Geographically, Nahant is two islands connected to each other and the mainland at Lynn by a picturesque sandy barrier beach. This 2-mile causeway separates Lynn Harbor from Nahant Bay. The name "Nahant" was the Native-American term for the area and meant "twins". From the earliest settlement by Europeans, it was considered to be part of Lynn and was used by farmers as a place to graze their livestock. The ever-present danger wolves posed to early settlers made the use of Nahant ideal. Its isolation in the ocean made it a simple matter first to eliminate all the wolves from the islands and then, with a short fence across the causeway, to keep other wolves out and all the cattle in.
This agrarian character with some settlement – mostly farmers and fishers – lasted until the late 18th century. In the first decades of the 19th century, noted Salem diarist Reverend Doctor William Bentley documented his trip to Nahant, noting things of scientific and aesthetic interest and also that a trip to the shore could be both healthy and enjoyable.
The second decade of the 19th century saw the discovery of Nahant by the elite of Boston. The change in attitude regarding being near and in the sea, as well as the crowded and unpleasant conditions of the summer in the city, brought people out to stay at simple boardinghouses. They enjoyed the rugged environment and basic fish dinners the area had to offer.
Hotels sprang up in the 1`820’s, notably the Nahant Hotel at East Point, which could accommodate a number of people in a luxurious manner. Visitors now came from much farther afield as Nahant became known as one of the premier resorts in America. Those who wanted more privacy built "cottages", which were seasonal mansions to rival Beacon Hill or Back Bay townhouses. Many famous people of the day, including Henry Wadsworth Longfellow, Louis Agassiz, and henry Cabot Lodge, soon had residences there. In 1853 Nahant separated from Lynn and formed its own town, partly over the right to serve liquor, since Lynn was a "dry" town.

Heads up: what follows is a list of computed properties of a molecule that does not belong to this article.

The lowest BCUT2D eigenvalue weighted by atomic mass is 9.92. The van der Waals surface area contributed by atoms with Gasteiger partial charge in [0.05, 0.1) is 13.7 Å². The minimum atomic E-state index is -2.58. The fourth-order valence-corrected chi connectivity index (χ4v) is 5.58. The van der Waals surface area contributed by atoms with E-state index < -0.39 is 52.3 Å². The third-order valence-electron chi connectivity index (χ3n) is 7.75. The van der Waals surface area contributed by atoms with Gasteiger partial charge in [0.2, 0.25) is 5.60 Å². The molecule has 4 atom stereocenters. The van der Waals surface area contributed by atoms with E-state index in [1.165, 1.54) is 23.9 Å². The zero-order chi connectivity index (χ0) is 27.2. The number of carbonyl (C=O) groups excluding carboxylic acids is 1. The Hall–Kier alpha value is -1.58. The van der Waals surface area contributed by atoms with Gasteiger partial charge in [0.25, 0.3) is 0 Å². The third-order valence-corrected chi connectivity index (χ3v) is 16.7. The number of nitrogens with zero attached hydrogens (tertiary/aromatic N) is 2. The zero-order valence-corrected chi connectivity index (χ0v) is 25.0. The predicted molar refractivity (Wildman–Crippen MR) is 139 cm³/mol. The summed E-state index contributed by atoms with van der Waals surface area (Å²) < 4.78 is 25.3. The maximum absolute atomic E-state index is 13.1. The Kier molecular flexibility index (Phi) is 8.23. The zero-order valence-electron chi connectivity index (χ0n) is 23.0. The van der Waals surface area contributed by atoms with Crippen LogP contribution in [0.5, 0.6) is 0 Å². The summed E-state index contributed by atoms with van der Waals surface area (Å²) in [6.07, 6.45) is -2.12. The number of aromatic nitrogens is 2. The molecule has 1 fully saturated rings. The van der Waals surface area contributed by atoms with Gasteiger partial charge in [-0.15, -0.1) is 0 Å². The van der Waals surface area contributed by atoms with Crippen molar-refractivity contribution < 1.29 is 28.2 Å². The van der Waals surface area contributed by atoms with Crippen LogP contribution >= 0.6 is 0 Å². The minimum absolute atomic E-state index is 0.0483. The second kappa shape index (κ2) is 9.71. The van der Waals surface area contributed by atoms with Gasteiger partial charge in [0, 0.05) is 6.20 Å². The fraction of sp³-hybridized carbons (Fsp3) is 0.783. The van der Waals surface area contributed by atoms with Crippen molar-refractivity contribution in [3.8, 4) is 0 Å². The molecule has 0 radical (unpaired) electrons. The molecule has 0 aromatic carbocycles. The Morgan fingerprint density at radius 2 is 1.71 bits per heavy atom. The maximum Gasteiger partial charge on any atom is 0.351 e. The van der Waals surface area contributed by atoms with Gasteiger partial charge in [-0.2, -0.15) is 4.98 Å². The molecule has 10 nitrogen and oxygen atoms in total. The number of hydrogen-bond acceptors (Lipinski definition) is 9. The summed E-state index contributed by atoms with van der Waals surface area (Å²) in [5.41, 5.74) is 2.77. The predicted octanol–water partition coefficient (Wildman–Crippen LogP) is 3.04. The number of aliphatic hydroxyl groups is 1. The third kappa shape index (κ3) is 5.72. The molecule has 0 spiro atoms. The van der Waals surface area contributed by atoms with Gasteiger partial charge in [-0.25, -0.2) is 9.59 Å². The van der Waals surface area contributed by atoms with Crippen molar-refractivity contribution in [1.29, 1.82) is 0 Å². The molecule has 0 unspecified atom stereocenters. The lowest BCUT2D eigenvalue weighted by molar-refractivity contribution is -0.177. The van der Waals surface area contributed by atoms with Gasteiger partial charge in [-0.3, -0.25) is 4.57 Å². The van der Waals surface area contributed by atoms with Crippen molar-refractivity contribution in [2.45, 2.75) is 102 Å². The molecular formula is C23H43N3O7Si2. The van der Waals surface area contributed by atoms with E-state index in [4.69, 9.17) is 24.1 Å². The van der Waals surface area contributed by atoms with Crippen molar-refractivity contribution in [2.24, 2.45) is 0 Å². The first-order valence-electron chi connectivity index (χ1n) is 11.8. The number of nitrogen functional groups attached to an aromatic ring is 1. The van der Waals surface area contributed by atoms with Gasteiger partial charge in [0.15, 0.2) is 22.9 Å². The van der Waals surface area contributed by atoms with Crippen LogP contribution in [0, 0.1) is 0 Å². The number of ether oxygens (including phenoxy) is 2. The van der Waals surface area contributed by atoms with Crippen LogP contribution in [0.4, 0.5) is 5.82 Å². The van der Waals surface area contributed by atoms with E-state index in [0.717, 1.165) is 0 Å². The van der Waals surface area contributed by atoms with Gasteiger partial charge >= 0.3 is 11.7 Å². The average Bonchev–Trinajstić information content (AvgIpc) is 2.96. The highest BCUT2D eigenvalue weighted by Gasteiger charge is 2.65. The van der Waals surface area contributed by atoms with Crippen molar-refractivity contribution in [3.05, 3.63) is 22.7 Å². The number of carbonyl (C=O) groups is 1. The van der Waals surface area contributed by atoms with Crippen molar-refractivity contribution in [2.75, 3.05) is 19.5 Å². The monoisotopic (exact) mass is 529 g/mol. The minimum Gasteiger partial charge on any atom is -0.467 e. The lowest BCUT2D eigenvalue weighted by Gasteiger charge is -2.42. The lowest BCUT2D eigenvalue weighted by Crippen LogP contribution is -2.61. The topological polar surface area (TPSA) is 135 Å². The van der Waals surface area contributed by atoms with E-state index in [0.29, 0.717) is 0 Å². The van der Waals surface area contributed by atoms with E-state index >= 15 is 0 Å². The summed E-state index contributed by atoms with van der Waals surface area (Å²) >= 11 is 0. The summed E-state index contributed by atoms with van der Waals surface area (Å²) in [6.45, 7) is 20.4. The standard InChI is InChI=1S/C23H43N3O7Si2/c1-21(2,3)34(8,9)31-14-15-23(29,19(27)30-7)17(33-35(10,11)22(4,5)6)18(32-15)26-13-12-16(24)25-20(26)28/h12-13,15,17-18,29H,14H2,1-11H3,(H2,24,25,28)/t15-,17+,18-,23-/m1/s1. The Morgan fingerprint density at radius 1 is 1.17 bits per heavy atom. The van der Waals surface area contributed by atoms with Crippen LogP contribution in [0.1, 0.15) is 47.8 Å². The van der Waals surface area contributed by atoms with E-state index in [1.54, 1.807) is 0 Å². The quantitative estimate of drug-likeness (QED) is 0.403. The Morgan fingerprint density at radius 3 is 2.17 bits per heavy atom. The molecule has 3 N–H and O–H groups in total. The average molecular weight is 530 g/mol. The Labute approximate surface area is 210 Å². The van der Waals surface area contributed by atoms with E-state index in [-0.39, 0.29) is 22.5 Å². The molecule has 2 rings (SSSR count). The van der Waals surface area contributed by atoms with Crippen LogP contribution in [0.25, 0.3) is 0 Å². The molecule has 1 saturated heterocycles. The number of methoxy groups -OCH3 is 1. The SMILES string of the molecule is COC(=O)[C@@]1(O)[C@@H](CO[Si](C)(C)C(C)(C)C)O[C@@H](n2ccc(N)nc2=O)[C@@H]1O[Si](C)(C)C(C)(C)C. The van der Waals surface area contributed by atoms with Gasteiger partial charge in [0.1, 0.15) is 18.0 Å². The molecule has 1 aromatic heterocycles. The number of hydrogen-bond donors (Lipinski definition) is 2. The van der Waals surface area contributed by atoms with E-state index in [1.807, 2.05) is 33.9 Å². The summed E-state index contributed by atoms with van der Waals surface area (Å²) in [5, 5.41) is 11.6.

The natural beauty of the are was celebrated in the travel literature of the day and in the works of such well-known artists as Fitz Hugh Lane, Thomas Chambers, William Bradford, and Robert Salmon. Maurice Prendergast and the artists now referred to as the Lynn Beach painters continued the tradition.
There were also recreation and amusement parks. First came the Maolis Gardens, a genteel park for relaxing by the seaside where patrons could take a picnic or eat in a restaurant, play on the swings, or observe nature from the vantage point of the "Witch House". Later, for those seeking more entertainment, there was the carnival-like atmosphere of the Bass Point area and its midway. A number of hotels, theaters, bowling alleys, restaurants, and amusements catered to those looking for an exciting day away or a more extended lively vacation.
All this was possible because transportation had become very extensive. There were at least three piers where steamers brought passengers from Boston, Lynn and Revere seasonally. Horse-drawn "barges" carried people over from Lynn on the hard sand at low tide and after 1849, when the road over the causeway was finished, could run on a regular schedule independent of the tides. The Lynn and Nahant Street Railway connected Nahant with the rail station in Central Square, Lynn, in 1905. This was a summer commuter’s dream. Families could live full-time in Nahant while the breadwinner could easily get into Boston by sea or rail.
Although the hotels and amusement parks are long gone, Nahant retains its close ties to Boston. Its proximity to the Hub is ideal for traveling into the city, but because it is isolated in the sea, it still retains a character all its own. Spectacular views of Boston as well as the rest of the North Shore abound and many sea- and shore-based recreational opportunities are easily at hand.
Images of America, Nahant
by Christopher R. Mathias and Kenneth C. Turino